Why? Because they can come out, which makes them feel more secure in their position. Zack Ford at ThinkProgress found some fascinating numbers in the study, detailing that LGBT employees who are able to come out at work are incredibly valuable employees:
- DESIRABLE WORK FORCE: As a group, LGBT employees are the kind of workers employers should want:
- 71 percent are “ambitious.”
- 88 percent are “committed” and “willing to go the extra mile for employers.”
- 48 percent have graduate degrees (compared to 40 percent of their straight counterparts).
- CLOSET IS STIFLING: Of those in the closet:
- 52 percent feel stalled in their careers (compared to only 36 percent of those out).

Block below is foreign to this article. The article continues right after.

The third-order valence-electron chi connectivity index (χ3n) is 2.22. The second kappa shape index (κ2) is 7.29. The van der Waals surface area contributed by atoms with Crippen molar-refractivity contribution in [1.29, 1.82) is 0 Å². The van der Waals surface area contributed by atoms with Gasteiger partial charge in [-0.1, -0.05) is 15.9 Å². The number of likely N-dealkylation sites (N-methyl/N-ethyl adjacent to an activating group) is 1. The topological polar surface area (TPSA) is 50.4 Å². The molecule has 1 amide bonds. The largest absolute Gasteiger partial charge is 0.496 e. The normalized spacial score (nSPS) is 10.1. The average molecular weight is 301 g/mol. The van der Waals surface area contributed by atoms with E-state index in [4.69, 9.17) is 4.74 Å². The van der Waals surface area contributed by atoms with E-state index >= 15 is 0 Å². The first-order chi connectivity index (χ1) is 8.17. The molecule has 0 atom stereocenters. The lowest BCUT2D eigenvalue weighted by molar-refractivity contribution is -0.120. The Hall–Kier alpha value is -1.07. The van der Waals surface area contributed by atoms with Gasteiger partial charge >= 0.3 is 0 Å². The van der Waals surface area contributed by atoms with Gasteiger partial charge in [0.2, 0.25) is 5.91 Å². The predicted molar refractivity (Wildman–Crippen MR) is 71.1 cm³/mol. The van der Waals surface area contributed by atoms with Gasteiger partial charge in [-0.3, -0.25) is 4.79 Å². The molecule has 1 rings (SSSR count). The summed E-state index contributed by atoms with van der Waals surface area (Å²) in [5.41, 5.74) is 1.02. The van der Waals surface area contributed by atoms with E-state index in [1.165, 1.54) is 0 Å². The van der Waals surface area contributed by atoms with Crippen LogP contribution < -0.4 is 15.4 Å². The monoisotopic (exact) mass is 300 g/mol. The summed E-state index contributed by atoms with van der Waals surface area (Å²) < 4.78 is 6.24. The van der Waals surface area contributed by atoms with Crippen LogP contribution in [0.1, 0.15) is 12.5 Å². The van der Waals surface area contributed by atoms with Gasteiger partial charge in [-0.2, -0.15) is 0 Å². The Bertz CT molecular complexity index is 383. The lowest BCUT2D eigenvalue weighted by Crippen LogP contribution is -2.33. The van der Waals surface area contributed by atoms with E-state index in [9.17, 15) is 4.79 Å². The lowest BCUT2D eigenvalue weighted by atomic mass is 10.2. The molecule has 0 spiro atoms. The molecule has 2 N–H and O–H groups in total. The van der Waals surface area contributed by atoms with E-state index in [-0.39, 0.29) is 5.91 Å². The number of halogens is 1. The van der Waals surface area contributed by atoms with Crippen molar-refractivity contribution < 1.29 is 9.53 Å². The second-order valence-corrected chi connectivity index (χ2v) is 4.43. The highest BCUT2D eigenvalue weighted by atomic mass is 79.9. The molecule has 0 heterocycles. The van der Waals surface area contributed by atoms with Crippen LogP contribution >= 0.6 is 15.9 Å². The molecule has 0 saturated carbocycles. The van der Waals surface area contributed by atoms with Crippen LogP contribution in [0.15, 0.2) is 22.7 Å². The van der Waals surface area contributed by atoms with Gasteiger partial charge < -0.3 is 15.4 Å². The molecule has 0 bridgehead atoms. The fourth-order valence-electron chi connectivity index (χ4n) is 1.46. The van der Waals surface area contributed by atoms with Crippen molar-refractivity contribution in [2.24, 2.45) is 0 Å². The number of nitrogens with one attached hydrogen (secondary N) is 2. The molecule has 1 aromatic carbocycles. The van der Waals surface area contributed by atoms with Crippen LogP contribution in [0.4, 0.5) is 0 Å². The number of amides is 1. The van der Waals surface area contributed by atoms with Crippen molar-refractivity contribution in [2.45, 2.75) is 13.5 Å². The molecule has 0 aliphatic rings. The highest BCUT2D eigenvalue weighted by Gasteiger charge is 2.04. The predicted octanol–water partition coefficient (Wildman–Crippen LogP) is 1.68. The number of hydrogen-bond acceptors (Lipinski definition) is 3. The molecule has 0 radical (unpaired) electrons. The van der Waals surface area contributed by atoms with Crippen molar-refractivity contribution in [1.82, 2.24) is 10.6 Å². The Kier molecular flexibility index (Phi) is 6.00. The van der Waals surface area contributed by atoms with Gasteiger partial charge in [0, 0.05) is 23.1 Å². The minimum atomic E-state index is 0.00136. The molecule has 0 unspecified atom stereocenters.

- Only 48 percent feel satisfied with their rate of advancement (compared to 64 percent of those out). They are significantly less likely to achieve senior management positions.
- They are 73 percent more likely to say they’ll leave their companies within the next three years.
- They are 75 percent more likely to feel isolated at work; even moreso if they are men.
- They are more likely to perceive the work environment as hostile and 40 percent less likely to trust their employer.
- MONEY TO BE LOST: Studies show the LGBT community’s collective buying power in the U.S. is over $700 billion.
Not only is equality in the workplace an important progressive ideal, then, but just plain smart business. So why, then, does the state of Tennessee (and many others) go to extra lengths to preserve Biblical principles in their business models? It's not only a waste of personnel but also a waste of money.